The Psychology of Uniforms

1 September 2014 | 0 Comments | Press

Rail Connect Magazine, September Issue

Enlightened train operating companies are recognising that stylish bespoke uniforms, which use good design to enhance functionality for everyday job roles, can help to give employees pride in their work – and that it pays to engage unions and staff in developing this valuable employee benefit. 

The recent news that 250+ UK Border Force staff claim their new uniforms caused them painful skin conditions and may sue the Government – with huge potential personal injury claims – was yet another wake-up call to every company that commissions staff workwear.  Duty of care issues and the importance of consulting with unions and employees at every stage of the process highlights the need for responsible TOCs to develop a close working relationship with a corporate clothing specialist that understands implicitly the psychology of uniforms.

When Eurostar put out the tender to create a chic designer uniform for its staff in three countries, London-based corporate clothing specialist Jermyn Street Design (JSD) won the contract. “Our capacity to work closely with Eurostar to manage change, consult with the unions and employees and contribute to their internal and external marketing, has been every bit as important as the ability to deliver imaginative in-house garment design and top quality development, tailoring and manufacture. All this had to be managed in multiple languages across three cultures,” confirms JSD Sales Director, Ann Dowdeswell.

With JSD steering the process, Eurostar involved staff at every step of the way. Over the 23-month design and development period, JSD consulted with each staff member and with the unions – and communicated all changes clearly. They carried out multiple wearer trials in the three countries, including a validation trial.  The process culminated in a fashion show video, shown to all staff – followed by the roll out, which took place simultaneously at London St Pancras, in Paris, Brussels and Lille in January 2014.  “With JSD to guide us, we have created a new look for men and women that projects a modern, fresh, professional and elegant style,” says Pascale Wilson, Eurostar’s On-Board Services Contracts Manager.

“Today we put more focus on the ways that good design and branding can enhance functionality,” says Managing Director, Susanne Malim, who founded JSD in 1981.  “We are creating stylish ‘fit for purpose’ working garments, across all job grades, ergonomically designed for both indoor and outdoor wear. Eurostar, for example, asked for concealed iPad and passport pockets in the coat.”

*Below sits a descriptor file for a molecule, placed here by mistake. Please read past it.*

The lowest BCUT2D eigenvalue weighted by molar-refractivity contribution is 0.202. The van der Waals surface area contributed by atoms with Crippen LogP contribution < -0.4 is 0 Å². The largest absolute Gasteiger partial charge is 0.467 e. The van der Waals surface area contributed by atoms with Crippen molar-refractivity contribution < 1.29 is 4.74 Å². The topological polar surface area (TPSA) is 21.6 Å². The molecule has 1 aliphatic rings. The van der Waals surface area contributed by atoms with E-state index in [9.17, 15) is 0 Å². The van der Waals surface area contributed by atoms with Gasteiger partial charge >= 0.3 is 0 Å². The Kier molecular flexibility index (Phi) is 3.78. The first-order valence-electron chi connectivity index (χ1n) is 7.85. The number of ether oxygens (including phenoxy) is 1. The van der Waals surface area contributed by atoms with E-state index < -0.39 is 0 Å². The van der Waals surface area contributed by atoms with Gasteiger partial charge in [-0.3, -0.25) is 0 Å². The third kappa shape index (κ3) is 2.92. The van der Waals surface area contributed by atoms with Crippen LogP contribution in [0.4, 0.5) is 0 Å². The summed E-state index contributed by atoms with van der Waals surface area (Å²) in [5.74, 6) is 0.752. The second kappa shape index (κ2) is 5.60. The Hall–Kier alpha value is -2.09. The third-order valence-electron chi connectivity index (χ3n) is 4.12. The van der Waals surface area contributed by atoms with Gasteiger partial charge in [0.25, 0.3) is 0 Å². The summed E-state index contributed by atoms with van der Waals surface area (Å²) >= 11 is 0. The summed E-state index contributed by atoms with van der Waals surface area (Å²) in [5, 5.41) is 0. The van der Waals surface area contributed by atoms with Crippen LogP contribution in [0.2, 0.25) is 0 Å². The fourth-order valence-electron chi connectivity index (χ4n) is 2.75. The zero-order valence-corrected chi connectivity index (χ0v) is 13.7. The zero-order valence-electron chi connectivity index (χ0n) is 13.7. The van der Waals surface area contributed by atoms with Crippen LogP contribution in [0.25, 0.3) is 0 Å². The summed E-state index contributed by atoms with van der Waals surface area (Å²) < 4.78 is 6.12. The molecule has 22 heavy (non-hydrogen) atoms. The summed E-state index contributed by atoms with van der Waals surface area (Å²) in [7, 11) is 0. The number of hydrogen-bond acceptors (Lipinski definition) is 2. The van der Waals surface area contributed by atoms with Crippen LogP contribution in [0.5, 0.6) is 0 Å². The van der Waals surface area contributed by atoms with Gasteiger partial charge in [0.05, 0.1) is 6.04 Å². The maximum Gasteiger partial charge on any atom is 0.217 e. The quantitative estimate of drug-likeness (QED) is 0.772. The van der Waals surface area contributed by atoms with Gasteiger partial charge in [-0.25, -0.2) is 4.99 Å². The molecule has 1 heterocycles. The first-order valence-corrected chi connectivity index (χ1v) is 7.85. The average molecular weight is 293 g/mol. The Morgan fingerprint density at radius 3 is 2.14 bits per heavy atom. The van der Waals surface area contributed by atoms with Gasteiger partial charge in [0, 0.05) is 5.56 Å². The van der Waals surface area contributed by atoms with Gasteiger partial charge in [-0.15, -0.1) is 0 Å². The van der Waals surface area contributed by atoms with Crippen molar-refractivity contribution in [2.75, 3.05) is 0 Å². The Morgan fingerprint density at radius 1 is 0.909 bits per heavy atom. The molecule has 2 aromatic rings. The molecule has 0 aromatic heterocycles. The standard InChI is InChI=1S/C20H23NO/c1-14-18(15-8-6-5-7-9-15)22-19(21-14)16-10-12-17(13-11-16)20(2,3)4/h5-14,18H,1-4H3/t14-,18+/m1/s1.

JSD understands the psychology of keeping employees engaged and enthused in the uniform redesign process, right up to launch date. For Virgin Trains, that meant them devising a quirky teaser campaign with giant footsteps or arrows on station platforms across the UK, informing staff “Your new uniform is this way>>>

The Virgin Trains contract was won by JSD in 2013 and delivered in just four months – an outstanding feat given that the size specification for female staff ranged from 6 to 30, and that Virgin required an unprecedented number of made-to-measure garments for 2,600 employees on trains and stations across the UK.  Despite the incredibly tight deadline, JSD still conducted a full design process. Virgin steering groups were set up, to ensure that the new look was employee-led; with insufficient time for a wearer trial, much of the staff consultation process was conducted after the launch.

The result is an intelligently developed collection, with an emphasis on functionality and ‘fit for purpose’ construction that allows employees to fulfil their varied roles and makes them easy to identify. In response to staff feedback, the winter coat was ergonomically designed so that job functions can be performed in comfort: “It’s changed the way our staff wear coats,” say Virgin Trains!

One procurement issue facing some TOCs is long waiting times due to poor supply. This can lead to major staff disillusionment – and be another catalyst for change. That was the case for Chiltern Railways, who switched their uniforms contract to Jermyn Street Design in 2013, because JSD has a proven track record for distribution and delivery.

Previously, this innovative UK train operator – part of Arriva plc – had had to adopt the group work wardrobe, and not promote its own distinctive brand identity. But alongside the strategy to change its image with faster and more modern trains, Chiltern determined to focus on identifying a uniform for its 550+ staff that reinforced the new brand. Employees, union representatives and management were all asked for feedback on the designs, at each stage of development. As well as design, JSD managed the manufacturing process and runs a full logistics service for Chiltern that covers stock control, online ordering and delivery.

“Each train client is unique, with a specific set of service requirements that we need to understand,” says Ann Dowdeswell. “That includes balancing the budget and balancing the brand. We want TOCs to think of us as a safe pair of hands. By consulting at every turn, we ensure that all the ‘fit for purpose’ elements of a job role are designed into the new uniform.

The devil is in the detail when it comes to planning the distribution, too: for JSD, it is very much a partnership. They have to understand the TOCs intimate operations, from access and storage on platforms to the different shift patterns, and those stations that are manned and thus able to receive deliveries. “By interviewing key staff and working together, we plan a fail-safe launch and ongoing delivery. Post launch communication is vital, too: our JSD team tracks management reports, and operates a dedicated helpdesk with experienced staff to manage queries, returns and collections,” explains Ann Dowdeswell.

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